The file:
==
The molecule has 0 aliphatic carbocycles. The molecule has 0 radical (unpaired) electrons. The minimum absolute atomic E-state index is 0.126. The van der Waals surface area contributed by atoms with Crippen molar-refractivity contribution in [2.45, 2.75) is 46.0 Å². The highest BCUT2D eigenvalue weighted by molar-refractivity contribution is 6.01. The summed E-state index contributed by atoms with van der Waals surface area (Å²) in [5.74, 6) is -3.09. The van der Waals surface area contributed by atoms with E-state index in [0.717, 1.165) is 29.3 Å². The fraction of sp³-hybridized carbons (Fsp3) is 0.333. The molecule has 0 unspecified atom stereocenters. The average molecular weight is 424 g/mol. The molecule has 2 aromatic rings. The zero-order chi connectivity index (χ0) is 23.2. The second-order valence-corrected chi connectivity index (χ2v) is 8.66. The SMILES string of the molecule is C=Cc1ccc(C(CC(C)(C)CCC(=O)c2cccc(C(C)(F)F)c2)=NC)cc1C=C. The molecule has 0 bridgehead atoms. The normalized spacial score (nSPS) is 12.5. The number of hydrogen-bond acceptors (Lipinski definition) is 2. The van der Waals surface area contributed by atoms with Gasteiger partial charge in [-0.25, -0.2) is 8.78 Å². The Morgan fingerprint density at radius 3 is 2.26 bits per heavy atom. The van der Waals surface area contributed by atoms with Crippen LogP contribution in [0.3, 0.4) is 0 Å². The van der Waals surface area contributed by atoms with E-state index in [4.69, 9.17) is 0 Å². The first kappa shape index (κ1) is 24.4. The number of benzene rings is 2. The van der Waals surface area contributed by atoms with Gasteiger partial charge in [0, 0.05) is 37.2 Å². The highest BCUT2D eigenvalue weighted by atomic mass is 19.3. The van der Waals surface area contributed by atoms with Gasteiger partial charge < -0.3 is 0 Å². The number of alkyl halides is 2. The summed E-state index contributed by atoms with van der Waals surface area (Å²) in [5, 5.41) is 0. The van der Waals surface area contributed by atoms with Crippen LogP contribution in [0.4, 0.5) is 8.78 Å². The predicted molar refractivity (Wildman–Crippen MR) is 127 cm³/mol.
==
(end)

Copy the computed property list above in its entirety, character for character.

The molecule has 0 aliphatic carbocycles. The molecule has 0 radical (unpaired) electrons. The minimum absolute atomic E-state index is 0.126. The van der Waals surface area contributed by atoms with Crippen molar-refractivity contribution in [2.45, 2.75) is 46.0 Å². The highest BCUT2D eigenvalue weighted by molar-refractivity contribution is 6.01. The summed E-state index contributed by atoms with van der Waals surface area (Å²) in [5.74, 6) is -3.09. The van der Waals surface area contributed by atoms with E-state index in [0.717, 1.165) is 29.3 Å². The fraction of sp³-hybridized carbons (Fsp3) is 0.333. The molecule has 0 unspecified atom stereocenters. The average molecular weight is 424 g/mol. The molecule has 2 aromatic rings. The zero-order chi connectivity index (χ0) is 23.2. The second-order valence-corrected chi connectivity index (χ2v) is 8.66. The SMILES string of the molecule is C=Cc1ccc(C(CC(C)(C)CCC(=O)c2cccc(C(C)(F)F)c2)=NC)cc1C=C. The molecule has 0 bridgehead atoms. The normalized spacial score (nSPS) is 12.5. The number of hydrogen-bond acceptors (Lipinski definition) is 2. The van der Waals surface area contributed by atoms with Gasteiger partial charge in [-0.25, -0.2) is 8.78 Å². The Morgan fingerprint density at radius 3 is 2.26 bits per heavy atom. The van der Waals surface area contributed by atoms with Crippen LogP contribution in [0.3, 0.4) is 0 Å². The van der Waals surface area contributed by atoms with E-state index in [4.69, 9.17) is 0 Å². The first kappa shape index (κ1) is 24.4. The number of benzene rings is 2. The van der Waals surface area contributed by atoms with Gasteiger partial charge in [0, 0.05) is 37.2 Å². The highest BCUT2D eigenvalue weighted by atomic mass is 19.3. The van der Waals surface area contributed by atoms with Gasteiger partial charge < -0.3 is 0 Å². The number of alkyl halides is 2. The summed E-state index contributed by atoms with van der Waals surface area (Å²) in [5, 5.41) is 0. The van der Waals surface area contributed by atoms with Crippen LogP contribution in [0.4, 0.5) is 8.78 Å². The predicted molar refractivity (Wildman–Crippen MR) is 127 cm³/mol.